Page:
I wasn't sure if Ryne would even be interested in the movie, because -- you know -- it's a girl movie. But there was no way he was going to miss out on staying up late and eating popcorn, so he was the first one down in the basement to watch the movie. I figured he'd last 15-20 minutes and then he'd be off to another part of the room playing Lego or Knex or just pacing around the basement. This has been the routine for years. His attention span has increased greatly over the years, but when he's watching something that lasts more than 30 minutes and actually has a plot, he rarely makes it through the whole movie (unless we're at a movie theater where it's a little harder to escape).
I guess you can tell where I'm going with this. Yes, he sat through the whole movie. While that is good news, it's probably not blog worthy, so here is the rest of the story. The movie is set in the Great Depression and follows the story of a girl named Kit whose father loses his job and leaves home for Chicago to find work. Kit and her mother are left behind in Cleveland to try and make ends meet. During the scene where Kit's dad says good-bye I glanced at Ryne and noticed he was wiping his eye. My boy was crying! Not just red eyes, but real tears. He lamented, "Why can't they all move to Chicago?" And then to remind me that he is still 100% boy, he wiped his nose on his shirt sleeve. Another time in the movie, he spoke again through tears and sniffles, "Why can't there always be happy endings?" Of course, it is Hollywood and a movie for kids, so at the end of the movie Ryne said, "There is a happy ending!"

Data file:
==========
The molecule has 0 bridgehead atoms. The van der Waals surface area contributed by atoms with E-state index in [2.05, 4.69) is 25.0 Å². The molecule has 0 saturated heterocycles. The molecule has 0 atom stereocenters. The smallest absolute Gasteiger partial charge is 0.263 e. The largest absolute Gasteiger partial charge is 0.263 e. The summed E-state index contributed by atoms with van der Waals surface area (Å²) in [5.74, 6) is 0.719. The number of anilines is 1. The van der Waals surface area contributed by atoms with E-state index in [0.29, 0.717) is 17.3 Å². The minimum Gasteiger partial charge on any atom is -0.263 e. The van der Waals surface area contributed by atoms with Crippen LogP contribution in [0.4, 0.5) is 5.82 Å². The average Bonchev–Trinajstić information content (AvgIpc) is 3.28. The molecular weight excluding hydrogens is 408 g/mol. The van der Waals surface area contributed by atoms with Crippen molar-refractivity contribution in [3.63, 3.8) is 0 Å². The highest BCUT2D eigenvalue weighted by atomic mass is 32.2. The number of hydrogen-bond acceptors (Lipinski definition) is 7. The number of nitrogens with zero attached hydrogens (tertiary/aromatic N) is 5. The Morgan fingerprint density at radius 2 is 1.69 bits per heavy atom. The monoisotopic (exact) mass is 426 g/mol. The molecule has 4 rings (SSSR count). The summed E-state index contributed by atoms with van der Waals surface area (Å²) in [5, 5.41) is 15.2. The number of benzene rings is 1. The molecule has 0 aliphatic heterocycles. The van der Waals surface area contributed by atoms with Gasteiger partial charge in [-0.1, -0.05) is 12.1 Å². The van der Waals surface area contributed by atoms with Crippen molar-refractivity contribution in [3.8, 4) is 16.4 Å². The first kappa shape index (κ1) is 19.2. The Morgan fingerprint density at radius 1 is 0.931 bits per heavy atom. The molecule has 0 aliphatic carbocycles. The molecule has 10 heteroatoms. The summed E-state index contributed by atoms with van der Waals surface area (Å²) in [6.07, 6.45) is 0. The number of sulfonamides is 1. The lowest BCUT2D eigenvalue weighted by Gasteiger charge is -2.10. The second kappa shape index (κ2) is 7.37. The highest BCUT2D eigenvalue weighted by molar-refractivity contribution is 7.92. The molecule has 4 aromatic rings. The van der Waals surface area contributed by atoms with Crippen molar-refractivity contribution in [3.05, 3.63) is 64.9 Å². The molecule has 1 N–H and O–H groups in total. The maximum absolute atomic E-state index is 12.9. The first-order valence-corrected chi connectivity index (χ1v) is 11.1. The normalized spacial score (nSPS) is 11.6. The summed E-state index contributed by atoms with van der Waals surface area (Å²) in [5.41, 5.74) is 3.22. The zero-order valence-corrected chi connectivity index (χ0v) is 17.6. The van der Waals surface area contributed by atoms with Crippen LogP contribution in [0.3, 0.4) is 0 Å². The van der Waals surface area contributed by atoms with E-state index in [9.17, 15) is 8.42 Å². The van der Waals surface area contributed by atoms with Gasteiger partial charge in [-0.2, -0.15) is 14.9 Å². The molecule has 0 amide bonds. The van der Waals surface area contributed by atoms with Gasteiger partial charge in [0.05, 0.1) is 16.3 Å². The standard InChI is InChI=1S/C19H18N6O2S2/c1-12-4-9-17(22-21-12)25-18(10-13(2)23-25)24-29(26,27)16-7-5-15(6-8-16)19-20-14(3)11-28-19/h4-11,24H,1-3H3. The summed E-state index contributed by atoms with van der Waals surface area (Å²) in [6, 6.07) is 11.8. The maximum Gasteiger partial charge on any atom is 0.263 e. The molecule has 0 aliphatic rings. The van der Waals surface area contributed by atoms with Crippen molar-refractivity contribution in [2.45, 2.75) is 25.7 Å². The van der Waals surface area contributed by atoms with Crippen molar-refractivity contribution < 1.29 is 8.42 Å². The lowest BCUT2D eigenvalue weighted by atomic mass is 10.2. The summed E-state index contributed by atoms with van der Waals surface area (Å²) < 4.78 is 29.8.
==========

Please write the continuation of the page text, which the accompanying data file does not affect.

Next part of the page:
I was snuggled up close to him the whole time, marveling at every tear and sniffle. I know I have a lot to be grateful for when it comes to Ryne and the progress he's made over the years. Every night I get to hear my son tell me he loves me and ask to rub noses with me (and for you RDI folks, he does the latter non-verbally). A lot of parents in the world of autism are still waiting for that moment. So sometimes I feel pretty content with where we are. And sometimes I feel guilty for wanting more.
But there is more. I want him to understand that real sadness has nothing to do with not getting to play another video game, but missing a loved one who's passed away. I want him to have the joy that comes from realizing we have a great and awesome God.
It may have just been a movie that made my son cry tonight, but I'm hopeful that there are more tears to come. And more happy endings.